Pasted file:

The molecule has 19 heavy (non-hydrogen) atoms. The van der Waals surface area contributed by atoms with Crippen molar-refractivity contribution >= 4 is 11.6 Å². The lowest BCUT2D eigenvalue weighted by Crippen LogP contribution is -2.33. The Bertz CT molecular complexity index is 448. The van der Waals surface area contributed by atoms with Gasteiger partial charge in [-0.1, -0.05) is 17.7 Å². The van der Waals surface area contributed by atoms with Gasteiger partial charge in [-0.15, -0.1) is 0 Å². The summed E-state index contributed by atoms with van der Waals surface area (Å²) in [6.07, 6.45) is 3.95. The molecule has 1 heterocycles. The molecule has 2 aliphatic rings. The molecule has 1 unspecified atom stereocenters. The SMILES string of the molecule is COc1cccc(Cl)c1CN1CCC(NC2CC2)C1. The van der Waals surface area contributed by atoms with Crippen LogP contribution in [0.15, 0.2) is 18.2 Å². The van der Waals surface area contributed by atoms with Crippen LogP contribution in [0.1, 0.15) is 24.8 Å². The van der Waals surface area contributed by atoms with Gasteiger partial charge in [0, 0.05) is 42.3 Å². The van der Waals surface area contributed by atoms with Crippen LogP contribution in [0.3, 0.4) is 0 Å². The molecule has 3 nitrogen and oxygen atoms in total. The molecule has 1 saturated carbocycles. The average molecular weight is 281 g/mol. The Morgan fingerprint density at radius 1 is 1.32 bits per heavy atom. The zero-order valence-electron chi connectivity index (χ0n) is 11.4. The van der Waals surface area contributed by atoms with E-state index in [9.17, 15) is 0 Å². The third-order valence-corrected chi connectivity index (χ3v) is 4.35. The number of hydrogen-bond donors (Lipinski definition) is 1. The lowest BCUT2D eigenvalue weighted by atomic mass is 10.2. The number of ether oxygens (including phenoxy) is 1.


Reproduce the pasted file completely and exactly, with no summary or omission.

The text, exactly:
The molecule has 19 heavy (non-hydrogen) atoms. The van der Waals surface area contributed by atoms with Crippen molar-refractivity contribution >= 4 is 11.6 Å². The lowest BCUT2D eigenvalue weighted by Crippen LogP contribution is -2.33. The Bertz CT molecular complexity index is 448. The van der Waals surface area contributed by atoms with Gasteiger partial charge in [-0.1, -0.05) is 17.7 Å². The van der Waals surface area contributed by atoms with Gasteiger partial charge in [-0.15, -0.1) is 0 Å². The summed E-state index contributed by atoms with van der Waals surface area (Å²) in [6.07, 6.45) is 3.95. The molecule has 1 heterocycles. The molecule has 2 aliphatic rings. The molecule has 1 unspecified atom stereocenters. The SMILES string of the molecule is COc1cccc(Cl)c1CN1CCC(NC2CC2)C1. The van der Waals surface area contributed by atoms with Crippen LogP contribution in [0.15, 0.2) is 18.2 Å². The van der Waals surface area contributed by atoms with Crippen LogP contribution in [0.1, 0.15) is 24.8 Å². The van der Waals surface area contributed by atoms with Gasteiger partial charge in [0, 0.05) is 42.3 Å². The van der Waals surface area contributed by atoms with Crippen LogP contribution in [0.3, 0.4) is 0 Å². The molecule has 3 nitrogen and oxygen atoms in total. The molecule has 1 saturated carbocycles. The average molecular weight is 281 g/mol. The Morgan fingerprint density at radius 1 is 1.32 bits per heavy atom. The zero-order valence-electron chi connectivity index (χ0n) is 11.4. The van der Waals surface area contributed by atoms with E-state index in [9.17, 15) is 0 Å². The third-order valence-corrected chi connectivity index (χ3v) is 4.35. The number of hydrogen-bond donors (Lipinski definition) is 1. The lowest BCUT2D eigenvalue weighted by atomic mass is 10.2. The number of ether oxygens (including phenoxy) is 1.